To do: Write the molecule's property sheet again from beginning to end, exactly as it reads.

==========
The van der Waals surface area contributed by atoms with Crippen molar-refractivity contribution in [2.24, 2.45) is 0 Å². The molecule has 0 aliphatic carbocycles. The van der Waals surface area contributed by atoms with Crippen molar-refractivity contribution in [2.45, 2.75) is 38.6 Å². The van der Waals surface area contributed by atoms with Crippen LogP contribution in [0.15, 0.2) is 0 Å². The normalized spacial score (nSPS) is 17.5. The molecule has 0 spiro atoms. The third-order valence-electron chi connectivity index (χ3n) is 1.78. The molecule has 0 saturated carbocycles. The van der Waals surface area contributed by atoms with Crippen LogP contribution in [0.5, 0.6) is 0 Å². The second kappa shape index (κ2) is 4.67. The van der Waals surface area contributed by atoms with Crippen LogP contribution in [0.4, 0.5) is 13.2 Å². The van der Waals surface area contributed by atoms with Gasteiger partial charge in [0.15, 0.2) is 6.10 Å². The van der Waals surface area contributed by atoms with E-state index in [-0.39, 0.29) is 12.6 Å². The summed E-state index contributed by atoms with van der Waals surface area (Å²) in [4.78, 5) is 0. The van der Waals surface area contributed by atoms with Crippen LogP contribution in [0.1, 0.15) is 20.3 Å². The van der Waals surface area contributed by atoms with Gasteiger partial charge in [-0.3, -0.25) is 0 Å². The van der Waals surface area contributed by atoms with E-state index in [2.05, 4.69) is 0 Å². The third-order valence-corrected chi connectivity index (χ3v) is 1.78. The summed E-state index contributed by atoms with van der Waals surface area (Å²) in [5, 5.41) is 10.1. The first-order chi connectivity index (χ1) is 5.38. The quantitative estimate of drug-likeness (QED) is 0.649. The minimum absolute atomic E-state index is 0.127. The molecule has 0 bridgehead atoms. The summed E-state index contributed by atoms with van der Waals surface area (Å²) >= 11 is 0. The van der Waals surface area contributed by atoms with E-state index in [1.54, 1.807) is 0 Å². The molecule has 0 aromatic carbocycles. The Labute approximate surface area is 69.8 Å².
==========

The van der Waals surface area contributed by atoms with Crippen molar-refractivity contribution in [2.24, 2.45) is 0 Å². The molecule has 0 aliphatic carbocycles. The van der Waals surface area contributed by atoms with Crippen molar-refractivity contribution in [2.45, 2.75) is 38.6 Å². The van der Waals surface area contributed by atoms with Crippen LogP contribution in [0.15, 0.2) is 0 Å². The normalized spacial score (nSPS) is 17.5. The molecule has 0 spiro atoms. The third-order valence-electron chi connectivity index (χ3n) is 1.78. The molecule has 0 saturated carbocycles. The van der Waals surface area contributed by atoms with Crippen LogP contribution in [0.5, 0.6) is 0 Å². The second kappa shape index (κ2) is 4.67. The van der Waals surface area contributed by atoms with Crippen LogP contribution in [0.4, 0.5) is 13.2 Å². The van der Waals surface area contributed by atoms with Gasteiger partial charge in [0.15, 0.2) is 6.10 Å². The van der Waals surface area contributed by atoms with E-state index in [-0.39, 0.29) is 12.6 Å². The summed E-state index contributed by atoms with van der Waals surface area (Å²) in [4.78, 5) is 0. The van der Waals surface area contributed by atoms with Crippen LogP contribution in [0.1, 0.15) is 20.3 Å². The van der Waals surface area contributed by atoms with Gasteiger partial charge in [-0.3, -0.25) is 0 Å². The van der Waals surface area contributed by atoms with E-state index in [2.05, 4.69) is 0 Å². The third-order valence-corrected chi connectivity index (χ3v) is 1.78. The summed E-state index contributed by atoms with van der Waals surface area (Å²) in [5, 5.41) is 10.1. The first-order chi connectivity index (χ1) is 5.38. The quantitative estimate of drug-likeness (QED) is 0.649. The minimum absolute atomic E-state index is 0.127. The molecule has 0 bridgehead atoms. The summed E-state index contributed by atoms with van der Waals surface area (Å²) >= 11 is 0. The van der Waals surface area contributed by atoms with E-state index in [1.54, 1.807) is 0 Å². The molecule has 0 aromatic carbocycles. The Labute approximate surface area is 69.8 Å².